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Stricken ship splits in two off New Zealand coast

Maritime New Zealand via Getty Images

MV Rena is seen in two pieces after overnight bad weather pounded the vessel, on Jan. 9, 2012 in Tauranga, New Zealand. The ship, which struck Astrolabe Reef off the coast of Mt Maunganui on Oct. 5, 2011, split in two over the weekend.

Marty Melville / AFP - Getty Images

A team of oil-spill and wildlife specialists has been mobilised as oil again began flowing from the Rena, after it broke in two in a storm over the weekend.

Marty Melville / AFP - Getty Images

Marty Melville / AFP - Getty Images

A security guard walks on a beach where shipping containers and bags of milk powder, seen here, were washed ashore on Jan. 9, 2012.

The Associated Press reports from WELLINGTON, New Zealand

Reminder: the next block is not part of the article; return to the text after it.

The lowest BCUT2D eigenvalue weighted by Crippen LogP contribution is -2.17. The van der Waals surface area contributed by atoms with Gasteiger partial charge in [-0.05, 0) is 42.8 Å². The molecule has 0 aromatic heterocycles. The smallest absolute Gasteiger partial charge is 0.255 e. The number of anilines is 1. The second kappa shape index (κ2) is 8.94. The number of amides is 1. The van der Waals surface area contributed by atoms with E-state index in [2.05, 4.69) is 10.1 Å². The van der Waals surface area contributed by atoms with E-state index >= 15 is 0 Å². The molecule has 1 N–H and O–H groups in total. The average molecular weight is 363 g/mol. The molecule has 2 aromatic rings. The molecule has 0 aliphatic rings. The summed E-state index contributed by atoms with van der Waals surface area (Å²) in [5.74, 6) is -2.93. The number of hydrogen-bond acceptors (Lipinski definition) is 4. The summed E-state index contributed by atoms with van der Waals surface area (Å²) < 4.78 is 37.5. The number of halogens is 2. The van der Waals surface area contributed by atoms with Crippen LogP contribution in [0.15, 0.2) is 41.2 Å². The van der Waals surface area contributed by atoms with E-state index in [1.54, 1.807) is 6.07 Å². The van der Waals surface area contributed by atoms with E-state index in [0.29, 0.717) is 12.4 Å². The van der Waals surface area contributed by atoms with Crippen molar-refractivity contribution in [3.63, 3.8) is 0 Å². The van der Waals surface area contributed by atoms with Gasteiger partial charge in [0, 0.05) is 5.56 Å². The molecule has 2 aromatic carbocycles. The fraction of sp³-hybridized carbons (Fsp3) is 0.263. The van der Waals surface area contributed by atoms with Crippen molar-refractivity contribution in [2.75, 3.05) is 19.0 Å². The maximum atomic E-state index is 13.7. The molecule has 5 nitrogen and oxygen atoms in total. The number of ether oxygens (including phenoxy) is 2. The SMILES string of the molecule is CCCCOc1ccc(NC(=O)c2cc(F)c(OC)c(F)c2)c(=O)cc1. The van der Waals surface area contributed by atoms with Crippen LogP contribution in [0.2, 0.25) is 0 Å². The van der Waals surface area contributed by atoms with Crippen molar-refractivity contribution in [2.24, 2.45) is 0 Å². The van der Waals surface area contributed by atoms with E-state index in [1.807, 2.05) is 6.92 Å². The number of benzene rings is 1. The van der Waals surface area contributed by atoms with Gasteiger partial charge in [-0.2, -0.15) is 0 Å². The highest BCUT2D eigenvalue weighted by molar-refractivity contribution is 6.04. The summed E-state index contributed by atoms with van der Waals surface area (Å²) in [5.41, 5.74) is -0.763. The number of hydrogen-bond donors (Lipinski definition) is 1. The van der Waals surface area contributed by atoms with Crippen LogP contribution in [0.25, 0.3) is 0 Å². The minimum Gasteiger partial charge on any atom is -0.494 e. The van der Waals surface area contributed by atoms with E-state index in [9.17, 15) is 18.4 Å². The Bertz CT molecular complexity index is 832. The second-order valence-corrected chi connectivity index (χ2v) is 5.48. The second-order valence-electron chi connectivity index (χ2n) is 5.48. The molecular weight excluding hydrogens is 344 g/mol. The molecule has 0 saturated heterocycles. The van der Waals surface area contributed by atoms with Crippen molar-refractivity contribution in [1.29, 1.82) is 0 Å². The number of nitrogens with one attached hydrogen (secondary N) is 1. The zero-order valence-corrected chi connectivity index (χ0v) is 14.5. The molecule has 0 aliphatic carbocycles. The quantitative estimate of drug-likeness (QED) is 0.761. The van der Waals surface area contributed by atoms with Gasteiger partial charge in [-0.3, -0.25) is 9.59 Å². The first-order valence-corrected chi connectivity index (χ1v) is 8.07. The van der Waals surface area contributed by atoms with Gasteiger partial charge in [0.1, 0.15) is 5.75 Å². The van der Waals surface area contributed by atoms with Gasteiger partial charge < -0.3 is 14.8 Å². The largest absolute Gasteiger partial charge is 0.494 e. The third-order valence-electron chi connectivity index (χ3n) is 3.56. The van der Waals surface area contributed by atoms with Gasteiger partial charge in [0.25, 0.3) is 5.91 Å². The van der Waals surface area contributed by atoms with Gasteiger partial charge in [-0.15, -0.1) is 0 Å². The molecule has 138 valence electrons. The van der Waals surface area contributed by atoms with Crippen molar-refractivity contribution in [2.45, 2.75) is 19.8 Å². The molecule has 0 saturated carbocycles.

A light sheen of oil extended about two miles from a wrecked cargo ship that split in two over the weekend, but so far the damage appears small compared to the environmental disaster created when the vessel ran aground in October, New Zealand authorities said Monday.

Waihi Police Sgt. Dave Litton said police closed public access to popular Waihi Beach on Monday morning after four cargo containers and other debris from the vessel washed ashore. He said police received calls about people driving off with some of the bags of milk powder that are strewn along the beach.

Authorities say the milk and other items washed ashore could be health hazards. Read the full story.

See earlier coverage of the Rena disaster on PhotoBlog.